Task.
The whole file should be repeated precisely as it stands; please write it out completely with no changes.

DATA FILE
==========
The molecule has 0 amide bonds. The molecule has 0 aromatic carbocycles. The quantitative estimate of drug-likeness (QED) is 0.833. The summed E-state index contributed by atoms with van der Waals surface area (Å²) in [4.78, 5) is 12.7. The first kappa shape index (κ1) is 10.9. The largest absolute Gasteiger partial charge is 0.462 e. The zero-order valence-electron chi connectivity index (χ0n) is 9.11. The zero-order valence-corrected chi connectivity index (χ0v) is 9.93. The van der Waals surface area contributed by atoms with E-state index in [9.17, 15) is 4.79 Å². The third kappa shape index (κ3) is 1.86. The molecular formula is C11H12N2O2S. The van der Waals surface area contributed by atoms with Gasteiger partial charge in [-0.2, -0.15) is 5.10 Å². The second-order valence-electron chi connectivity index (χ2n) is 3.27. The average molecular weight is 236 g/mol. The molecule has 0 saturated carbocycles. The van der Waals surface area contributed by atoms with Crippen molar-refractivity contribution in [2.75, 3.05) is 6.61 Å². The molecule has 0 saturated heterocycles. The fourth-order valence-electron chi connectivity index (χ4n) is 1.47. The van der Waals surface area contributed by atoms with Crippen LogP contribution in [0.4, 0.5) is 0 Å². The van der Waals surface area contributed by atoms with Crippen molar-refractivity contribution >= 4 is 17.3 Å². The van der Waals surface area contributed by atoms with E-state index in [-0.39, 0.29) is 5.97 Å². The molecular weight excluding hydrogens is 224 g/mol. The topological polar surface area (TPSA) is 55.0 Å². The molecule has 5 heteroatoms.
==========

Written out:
The molecule has 0 amide bonds. The molecule has 0 aromatic carbocycles. The quantitative estimate of drug-likeness (QED) is 0.833. The summed E-state index contributed by atoms with van der Waals surface area (Å²) in [4.78, 5) is 12.7. The first kappa shape index (κ1) is 10.9. The largest absolute Gasteiger partial charge is 0.462 e. The zero-order valence-electron chi connectivity index (χ0n) is 9.11. The zero-order valence-corrected chi connectivity index (χ0v) is 9.93. The van der Waals surface area contributed by atoms with E-state index in [9.17, 15) is 4.79 Å². The third kappa shape index (κ3) is 1.86. The molecular formula is C11H12N2O2S. The van der Waals surface area contributed by atoms with Gasteiger partial charge in [-0.2, -0.15) is 5.10 Å². The second-order valence-electron chi connectivity index (χ2n) is 3.27. The average molecular weight is 236 g/mol. The molecule has 0 saturated carbocycles. The van der Waals surface area contributed by atoms with Crippen molar-refractivity contribution in [2.75, 3.05) is 6.61 Å². The molecule has 0 saturated heterocycles. The fourth-order valence-electron chi connectivity index (χ4n) is 1.47. The van der Waals surface area contributed by atoms with Crippen LogP contribution in [0.4, 0.5) is 0 Å². The van der Waals surface area contributed by atoms with Crippen molar-refractivity contribution >= 4 is 17.3 Å². The van der Waals surface area contributed by atoms with E-state index in [-0.39, 0.29) is 5.97 Å². The molecular weight excluding hydrogens is 224 g/mol. The topological polar surface area (TPSA) is 55.0 Å². The molecule has 5 heteroatoms.